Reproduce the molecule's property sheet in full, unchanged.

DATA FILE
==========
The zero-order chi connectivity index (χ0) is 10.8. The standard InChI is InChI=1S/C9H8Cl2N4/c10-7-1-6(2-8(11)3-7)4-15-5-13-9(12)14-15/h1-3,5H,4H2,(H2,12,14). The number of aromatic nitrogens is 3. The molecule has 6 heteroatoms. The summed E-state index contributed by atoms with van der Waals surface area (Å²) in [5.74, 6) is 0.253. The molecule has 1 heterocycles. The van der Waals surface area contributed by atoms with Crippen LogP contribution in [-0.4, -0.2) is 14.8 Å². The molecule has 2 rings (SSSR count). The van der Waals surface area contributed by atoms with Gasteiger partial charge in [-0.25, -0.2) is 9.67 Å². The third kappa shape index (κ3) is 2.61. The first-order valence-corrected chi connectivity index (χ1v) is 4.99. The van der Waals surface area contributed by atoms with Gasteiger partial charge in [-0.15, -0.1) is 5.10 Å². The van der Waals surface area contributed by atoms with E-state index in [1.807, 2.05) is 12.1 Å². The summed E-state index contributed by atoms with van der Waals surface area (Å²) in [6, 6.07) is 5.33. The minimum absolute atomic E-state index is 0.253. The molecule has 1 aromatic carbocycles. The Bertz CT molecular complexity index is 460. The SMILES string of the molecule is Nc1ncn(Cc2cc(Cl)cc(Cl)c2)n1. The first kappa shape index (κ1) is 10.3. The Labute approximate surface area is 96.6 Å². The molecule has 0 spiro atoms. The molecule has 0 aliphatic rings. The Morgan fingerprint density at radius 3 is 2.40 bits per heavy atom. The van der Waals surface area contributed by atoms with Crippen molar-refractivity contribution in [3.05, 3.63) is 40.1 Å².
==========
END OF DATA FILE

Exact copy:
The zero-order chi connectivity index (χ0) is 10.8. The standard InChI is InChI=1S/C9H8Cl2N4/c10-7-1-6(2-8(11)3-7)4-15-5-13-9(12)14-15/h1-3,5H,4H2,(H2,12,14). The number of aromatic nitrogens is 3. The molecule has 6 heteroatoms. The summed E-state index contributed by atoms with van der Waals surface area (Å²) in [5.74, 6) is 0.253. The molecule has 1 heterocycles. The van der Waals surface area contributed by atoms with Crippen LogP contribution in [-0.4, -0.2) is 14.8 Å². The molecule has 2 rings (SSSR count). The van der Waals surface area contributed by atoms with Gasteiger partial charge in [-0.25, -0.2) is 9.67 Å². The third kappa shape index (κ3) is 2.61. The first-order valence-corrected chi connectivity index (χ1v) is 4.99. The van der Waals surface area contributed by atoms with Gasteiger partial charge in [-0.15, -0.1) is 5.10 Å². The van der Waals surface area contributed by atoms with E-state index in [1.807, 2.05) is 12.1 Å². The summed E-state index contributed by atoms with van der Waals surface area (Å²) in [6, 6.07) is 5.33. The minimum absolute atomic E-state index is 0.253. The molecule has 1 aromatic carbocycles. The Bertz CT molecular complexity index is 460. The SMILES string of the molecule is Nc1ncn(Cc2cc(Cl)cc(Cl)c2)n1. The first kappa shape index (κ1) is 10.3. The Labute approximate surface area is 96.6 Å². The molecule has 0 spiro atoms. The molecule has 0 aliphatic rings. The Morgan fingerprint density at radius 3 is 2.40 bits per heavy atom. The van der Waals surface area contributed by atoms with Crippen molar-refractivity contribution in [3.05, 3.63) is 40.1 Å².